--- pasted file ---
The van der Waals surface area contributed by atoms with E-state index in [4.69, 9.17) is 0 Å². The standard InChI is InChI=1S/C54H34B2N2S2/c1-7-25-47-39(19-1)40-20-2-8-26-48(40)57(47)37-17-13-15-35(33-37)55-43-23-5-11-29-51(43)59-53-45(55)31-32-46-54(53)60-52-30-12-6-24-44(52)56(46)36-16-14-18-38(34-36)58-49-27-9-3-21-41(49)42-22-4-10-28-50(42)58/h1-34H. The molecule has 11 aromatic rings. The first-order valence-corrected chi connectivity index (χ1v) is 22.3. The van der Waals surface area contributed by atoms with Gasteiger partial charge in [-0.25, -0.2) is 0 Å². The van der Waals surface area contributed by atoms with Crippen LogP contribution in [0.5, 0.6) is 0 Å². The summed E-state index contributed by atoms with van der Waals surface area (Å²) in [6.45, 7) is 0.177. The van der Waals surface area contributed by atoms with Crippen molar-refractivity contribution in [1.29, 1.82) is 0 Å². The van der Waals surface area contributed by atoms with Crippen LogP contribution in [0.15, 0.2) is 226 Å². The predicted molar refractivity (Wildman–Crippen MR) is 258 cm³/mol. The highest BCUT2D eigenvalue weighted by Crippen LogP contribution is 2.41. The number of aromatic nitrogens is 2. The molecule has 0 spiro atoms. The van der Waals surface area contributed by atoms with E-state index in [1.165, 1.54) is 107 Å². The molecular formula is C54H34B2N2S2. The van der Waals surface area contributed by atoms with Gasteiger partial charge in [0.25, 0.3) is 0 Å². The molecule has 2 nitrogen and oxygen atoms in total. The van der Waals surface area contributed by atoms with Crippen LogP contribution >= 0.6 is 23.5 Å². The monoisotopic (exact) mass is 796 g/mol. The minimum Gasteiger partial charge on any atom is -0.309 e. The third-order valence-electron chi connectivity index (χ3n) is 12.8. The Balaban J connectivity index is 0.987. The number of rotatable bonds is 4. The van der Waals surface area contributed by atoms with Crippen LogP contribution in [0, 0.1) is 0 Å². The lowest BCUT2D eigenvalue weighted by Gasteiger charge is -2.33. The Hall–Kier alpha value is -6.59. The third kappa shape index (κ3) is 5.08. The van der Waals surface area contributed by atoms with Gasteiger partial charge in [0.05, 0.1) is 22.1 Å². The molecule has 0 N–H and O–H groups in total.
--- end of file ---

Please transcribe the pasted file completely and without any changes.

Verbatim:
The van der Waals surface area contributed by atoms with E-state index in [4.69, 9.17) is 0 Å². The standard InChI is InChI=1S/C54H34B2N2S2/c1-7-25-47-39(19-1)40-20-2-8-26-48(40)57(47)37-17-13-15-35(33-37)55-43-23-5-11-29-51(43)59-53-45(55)31-32-46-54(53)60-52-30-12-6-24-44(52)56(46)36-16-14-18-38(34-36)58-49-27-9-3-21-41(49)42-22-4-10-28-50(42)58/h1-34H. The molecule has 11 aromatic rings. The first-order valence-corrected chi connectivity index (χ1v) is 22.3. The van der Waals surface area contributed by atoms with Gasteiger partial charge in [-0.25, -0.2) is 0 Å². The van der Waals surface area contributed by atoms with Crippen LogP contribution in [0.5, 0.6) is 0 Å². The summed E-state index contributed by atoms with van der Waals surface area (Å²) in [6.45, 7) is 0.177. The van der Waals surface area contributed by atoms with Crippen molar-refractivity contribution in [1.29, 1.82) is 0 Å². The van der Waals surface area contributed by atoms with Crippen LogP contribution in [0.15, 0.2) is 226 Å². The predicted molar refractivity (Wildman–Crippen MR) is 258 cm³/mol. The highest BCUT2D eigenvalue weighted by Crippen LogP contribution is 2.41. The number of aromatic nitrogens is 2. The molecule has 0 spiro atoms. The van der Waals surface area contributed by atoms with E-state index in [1.165, 1.54) is 107 Å². The molecular formula is C54H34B2N2S2. The van der Waals surface area contributed by atoms with Gasteiger partial charge in [0.25, 0.3) is 0 Å². The molecule has 2 nitrogen and oxygen atoms in total. The van der Waals surface area contributed by atoms with Crippen LogP contribution >= 0.6 is 23.5 Å². The monoisotopic (exact) mass is 796 g/mol. The minimum Gasteiger partial charge on any atom is -0.309 e. The third-order valence-electron chi connectivity index (χ3n) is 12.8. The Balaban J connectivity index is 0.987. The number of rotatable bonds is 4. The van der Waals surface area contributed by atoms with Crippen LogP contribution in [0, 0.1) is 0 Å². The lowest BCUT2D eigenvalue weighted by Gasteiger charge is -2.33. The Hall–Kier alpha value is -6.59. The third kappa shape index (κ3) is 5.08. The van der Waals surface area contributed by atoms with Gasteiger partial charge in [0.05, 0.1) is 22.1 Å². The molecule has 0 N–H and O–H groups in total.